The Church teaches us that to understand freedom we need to consider both our nature and the very purpose of our humanity. Through our physical bodies, we sum up the elements of the material world and bring them to their highest perfection and freely raise their voice in praise to the creator (cf. Gaudium et spes 14). Thus, we know that we are more than the material world, for which we have the capacity to appreciate and give thanks.

Once we understand that we are a unity of body and soul, created in the image of God and endowed with reason and free will, we are ready to taste of the Church's teaching on freedom. Paragraph 1730 found in the Catechism of the Catholic Church is short, but its breadth is enormous. It states that God created man a rational being, conferring on him the dignity of a person who can initiate and control his own actions. God willed that man should be 'left in his own counsel,' so that he might of his own accord seek his Creator and freely attain his full and blessed perfection by cleaving to him.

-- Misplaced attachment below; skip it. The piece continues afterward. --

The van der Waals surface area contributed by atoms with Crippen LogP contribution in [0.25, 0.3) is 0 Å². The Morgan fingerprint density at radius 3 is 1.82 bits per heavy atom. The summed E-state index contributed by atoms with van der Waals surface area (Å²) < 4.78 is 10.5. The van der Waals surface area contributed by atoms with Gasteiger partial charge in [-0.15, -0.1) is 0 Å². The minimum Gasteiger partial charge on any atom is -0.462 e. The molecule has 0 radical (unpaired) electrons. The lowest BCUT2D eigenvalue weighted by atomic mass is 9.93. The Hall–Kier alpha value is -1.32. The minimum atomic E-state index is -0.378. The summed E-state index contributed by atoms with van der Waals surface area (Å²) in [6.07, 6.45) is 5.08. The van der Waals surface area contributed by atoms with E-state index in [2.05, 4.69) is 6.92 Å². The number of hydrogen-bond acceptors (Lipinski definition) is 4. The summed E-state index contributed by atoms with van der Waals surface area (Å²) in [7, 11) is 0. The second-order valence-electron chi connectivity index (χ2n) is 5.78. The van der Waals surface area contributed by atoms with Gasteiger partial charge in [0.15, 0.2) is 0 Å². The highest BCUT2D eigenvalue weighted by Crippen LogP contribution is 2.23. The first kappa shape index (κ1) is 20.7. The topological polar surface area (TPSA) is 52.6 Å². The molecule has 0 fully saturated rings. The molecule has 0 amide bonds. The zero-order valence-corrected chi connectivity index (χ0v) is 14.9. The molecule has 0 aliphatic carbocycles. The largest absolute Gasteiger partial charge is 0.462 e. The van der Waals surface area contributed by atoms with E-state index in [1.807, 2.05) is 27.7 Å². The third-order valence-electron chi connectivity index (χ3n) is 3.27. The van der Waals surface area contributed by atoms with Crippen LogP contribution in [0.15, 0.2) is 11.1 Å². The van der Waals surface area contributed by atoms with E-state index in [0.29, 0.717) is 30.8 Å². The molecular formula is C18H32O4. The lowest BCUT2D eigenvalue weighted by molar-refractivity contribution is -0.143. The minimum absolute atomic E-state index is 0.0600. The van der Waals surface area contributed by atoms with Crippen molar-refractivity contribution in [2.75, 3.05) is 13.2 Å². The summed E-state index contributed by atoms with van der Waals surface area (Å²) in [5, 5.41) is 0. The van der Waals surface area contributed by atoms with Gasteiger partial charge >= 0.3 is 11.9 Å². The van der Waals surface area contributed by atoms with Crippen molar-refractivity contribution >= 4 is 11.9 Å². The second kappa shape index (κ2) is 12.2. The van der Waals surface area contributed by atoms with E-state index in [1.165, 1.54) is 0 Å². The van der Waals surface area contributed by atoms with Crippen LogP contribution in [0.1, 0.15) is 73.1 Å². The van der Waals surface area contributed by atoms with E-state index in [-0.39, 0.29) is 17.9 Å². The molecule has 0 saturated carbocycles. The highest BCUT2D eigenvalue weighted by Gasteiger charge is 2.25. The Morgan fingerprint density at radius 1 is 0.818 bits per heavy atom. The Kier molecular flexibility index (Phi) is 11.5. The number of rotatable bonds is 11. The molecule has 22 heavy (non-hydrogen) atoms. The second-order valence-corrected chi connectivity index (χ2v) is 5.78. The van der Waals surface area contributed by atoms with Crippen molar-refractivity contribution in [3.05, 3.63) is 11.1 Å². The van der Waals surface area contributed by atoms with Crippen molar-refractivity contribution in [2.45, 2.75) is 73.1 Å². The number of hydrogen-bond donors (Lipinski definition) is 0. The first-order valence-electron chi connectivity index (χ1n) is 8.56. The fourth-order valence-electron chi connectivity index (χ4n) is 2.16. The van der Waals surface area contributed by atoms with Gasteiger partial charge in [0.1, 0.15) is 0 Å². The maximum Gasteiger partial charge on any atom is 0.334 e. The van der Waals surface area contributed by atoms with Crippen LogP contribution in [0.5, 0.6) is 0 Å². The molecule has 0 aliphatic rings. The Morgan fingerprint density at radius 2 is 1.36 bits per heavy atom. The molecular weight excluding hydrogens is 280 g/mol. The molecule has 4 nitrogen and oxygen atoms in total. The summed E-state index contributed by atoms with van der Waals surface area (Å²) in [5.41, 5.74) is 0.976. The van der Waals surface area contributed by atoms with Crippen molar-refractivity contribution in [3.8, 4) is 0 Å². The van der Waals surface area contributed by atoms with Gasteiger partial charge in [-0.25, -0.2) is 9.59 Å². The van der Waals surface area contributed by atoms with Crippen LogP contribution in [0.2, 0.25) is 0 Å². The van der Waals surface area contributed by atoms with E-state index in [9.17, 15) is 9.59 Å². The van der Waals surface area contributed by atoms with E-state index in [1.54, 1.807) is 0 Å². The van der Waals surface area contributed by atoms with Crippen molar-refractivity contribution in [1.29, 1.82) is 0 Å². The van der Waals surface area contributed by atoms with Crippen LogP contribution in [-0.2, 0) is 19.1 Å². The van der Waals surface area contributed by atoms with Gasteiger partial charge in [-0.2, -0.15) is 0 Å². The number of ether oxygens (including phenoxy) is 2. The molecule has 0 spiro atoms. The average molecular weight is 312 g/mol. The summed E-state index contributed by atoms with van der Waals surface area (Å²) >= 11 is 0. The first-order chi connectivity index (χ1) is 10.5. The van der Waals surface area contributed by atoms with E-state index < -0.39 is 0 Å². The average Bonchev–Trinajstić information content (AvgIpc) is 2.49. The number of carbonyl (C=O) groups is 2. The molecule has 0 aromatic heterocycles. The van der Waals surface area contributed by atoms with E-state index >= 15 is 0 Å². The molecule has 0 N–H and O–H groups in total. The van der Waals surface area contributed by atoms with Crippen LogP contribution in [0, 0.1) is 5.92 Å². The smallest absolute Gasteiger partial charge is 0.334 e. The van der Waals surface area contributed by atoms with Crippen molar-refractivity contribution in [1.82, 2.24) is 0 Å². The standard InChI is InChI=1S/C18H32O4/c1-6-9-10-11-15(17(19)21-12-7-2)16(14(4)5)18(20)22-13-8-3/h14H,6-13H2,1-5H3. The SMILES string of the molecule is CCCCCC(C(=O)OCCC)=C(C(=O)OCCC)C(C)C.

The perfection of any created thing is to be able to fully act according to what it is, to its nature. And, in this respect, the thing gives glory to its creator. On the other hand, when, for any reason, a thing cannot fully act according to its nature, we correctly view it as lacking in a good. When a person cannot fully act according to their human nature, this lacking in a good can take on a moral dimension and result in the loss of freedom.

Human beings, by virtue of their reason and free will, are unique among all other created things in that they can freely choose to act in ways that are not in accord with their nature, that is, they can turn away from God and reject their own perfection, which is to become fully human and fully alive. However, turning away from God is not true freedom, it is an abuse of freedom. Instead of freeing us; it enslaves us. We need to understand this point because it is critical. Therefore, I have selected two examples.